Summary of flexible-by-default key messages
The impact of the covid-19 response
Principles that underpin a flexible-by-default approach
There is a wide range of flexible working options
Four-stage approach to shifting to flexible-by-default
Part two - Flexible-Work-by-Default Guidance and Resources
Resource 1 - Case studies of flexible-by-default in practice
Resource 2 - Flexible working options
Resource 3 - The benefits of flexible working
Resource 4 - Establishing formal and informal flexible working arrangements
Resource 5 - Agency self-assessment tool
Resource 6 - Example communication objectives and key messages
Resource 7 - Common questions, concerns and responses
Resource 8 - Flexible working challenges and suggestions for addressing these
Resource 9 - Tips for leaders, managers, employees and teams
Resource 10 - Addressing health and safety, and information security and privacy
References and further reading
What is flexible-by-default?
Flexible-by-default means shifting from asking “Why should a role be flexible?” to “Why not?”. It means treating all roles as suitable for flexible working and exploring how flexibility could work, unless there is a genuine business reason for any role not to be flexible. It provides an opportunity to consider a range of working arrangements that work for the agency, team and employee.
It does not mean that all types of flexibility will be possible for every role. Different types of flexibility may suit different types of roles. For example, the demands of frontline roles may preclude an employee working from home (one type of flexibility), but other types of flexibility (e.g. varied start and finish times) may be workable.
Flexible working is varied and means more than working part time or working remotely. It also includes flexible hours and/or days, flexible leave arrangements, job sharing, working compressed week
or fortnight hours, having a phased return to work or phased retirement. A lot of forms are already common, especially informal arrangements, like earlier or later start and finish times. Where flexible working is already common, making the shift to a flexible-by-default approach will be an evolution rather than a revolution.
Agencies that are in a strong position to get the best from flexible-by-default have:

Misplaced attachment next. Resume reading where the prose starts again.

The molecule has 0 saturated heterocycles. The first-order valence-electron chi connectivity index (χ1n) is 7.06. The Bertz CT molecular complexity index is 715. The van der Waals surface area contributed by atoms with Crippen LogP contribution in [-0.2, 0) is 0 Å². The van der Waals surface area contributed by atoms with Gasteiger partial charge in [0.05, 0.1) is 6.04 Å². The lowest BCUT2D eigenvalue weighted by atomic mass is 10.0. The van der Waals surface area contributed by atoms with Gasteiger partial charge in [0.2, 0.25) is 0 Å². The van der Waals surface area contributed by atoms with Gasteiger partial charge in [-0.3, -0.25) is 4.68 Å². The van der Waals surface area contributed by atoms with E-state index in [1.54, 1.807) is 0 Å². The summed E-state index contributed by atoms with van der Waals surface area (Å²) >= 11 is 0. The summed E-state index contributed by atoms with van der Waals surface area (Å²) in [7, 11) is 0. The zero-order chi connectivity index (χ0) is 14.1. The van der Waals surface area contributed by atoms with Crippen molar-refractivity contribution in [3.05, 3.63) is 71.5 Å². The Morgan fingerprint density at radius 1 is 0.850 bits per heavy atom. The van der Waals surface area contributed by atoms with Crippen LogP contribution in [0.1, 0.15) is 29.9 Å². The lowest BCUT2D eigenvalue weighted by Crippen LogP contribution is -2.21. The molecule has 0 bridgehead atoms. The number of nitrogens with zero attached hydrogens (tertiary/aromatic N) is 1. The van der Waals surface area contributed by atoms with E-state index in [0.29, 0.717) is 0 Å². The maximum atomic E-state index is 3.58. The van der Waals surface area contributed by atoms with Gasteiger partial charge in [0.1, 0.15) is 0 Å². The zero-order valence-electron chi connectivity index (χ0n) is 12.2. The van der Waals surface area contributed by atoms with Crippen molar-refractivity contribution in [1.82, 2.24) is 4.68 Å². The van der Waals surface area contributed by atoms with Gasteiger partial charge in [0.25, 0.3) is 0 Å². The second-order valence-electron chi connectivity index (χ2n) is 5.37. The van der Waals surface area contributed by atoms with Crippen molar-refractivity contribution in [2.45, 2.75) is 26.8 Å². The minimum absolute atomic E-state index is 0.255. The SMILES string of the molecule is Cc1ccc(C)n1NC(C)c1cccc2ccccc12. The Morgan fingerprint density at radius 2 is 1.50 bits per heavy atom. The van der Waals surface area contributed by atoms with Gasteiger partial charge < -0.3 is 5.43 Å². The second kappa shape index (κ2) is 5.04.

- a clear focus on delivering services and achieving outcomes
- a strong agency and team culture
- a culture of engagement and open dialogue between the agency, employees and unions
- clarity about the types of flexibility that will and won’t be workable in different types of roles
- leaders who actively role model working
Why have a flexible-by-default approach?
A flexible-by-default approach seeks to normalise flexible working so that it does not undermine career progression or pay and is equally available to all regardless of gender, ethnicity, disability and other dimensions of diversity. Shifting to a flexible-by-default approach will help agencies to:
- build more diverse and inclusive workplaces
- meet the Gender Pay Gap Action Plan milestone
- attract and retain diverse talent
- strengthen their ability to maintain business continuity
- give effect to the Gender Pay Principles
The following diagram outlines the principles which underpin a flexible-by-default approach and the process which agencies should work through to embed flexible-by-default in their agency.
Diagram - HTML: Principles which Underpin a Flexible-by-Default-Approach
The diagram sets out the six Flexible-by-default Principles which underpin this guidance and the attached resources:
If not, why not?
All roles are treated as flexible unless there is a genuine business reason for a role not to be.
Flexibility is equally available to women, men and gender-diverse employees, irrespective of the reason for wanting it. Working flexibly does not undermine career progression or pay.
Works for the role
Every role should be suitable for some form of flexibility but not every type of flexibility will work for every role. Genuine business reasons may mean that some types of flexibility cannot be implemented for some roles.
Works for agencies and teams
Flexible working should not be viewed as something which is just agreed between an employee and manager. This means that the impact of flexible arrangements should be considered on teams, and the agency as a whole.
Requires give and take
Flexibility requires give and take between the employee, manager and team. It also places collective obligations on
employees, managers and teams to be open and adaptable so that it works for everyone.
Flexible working needs to work for the agency, teams and employees. Consideration should be given to how flexible work arrangements can maintain or enhance service delivery and the performance of agencies, teams and employees. It should not result in increased workloads for employees working flexibly, or for other team members who are not.
Actively championed by leaders
Leaders support, champion and role model flexible working for their teams and themselves.
These Principles sit around the 4 key stages of implementing flexible-by-default:
Stage 1: Engage and Analyse
where are we now and where do we want to be?
- Assess current state
Stage 2: Design
How do we get there?
- Develop a vision and goals
- Develop an implementation plan
Stage 3: Implement
How do we start, or keep, moving?
- Build culture and capability
- Develop policies, processes and systems
Stage 4: Review
Where are we travelling?
- Monitor progress
These four key stages are iterative and require action in between each stage.
The centre of the diagram depicts the outcome of working through the key stages:
Outcome: flexible-by-default embeded
Flexibility is strategic in mindsets, systems and culture. Flexible working is normalized and equitably accessible.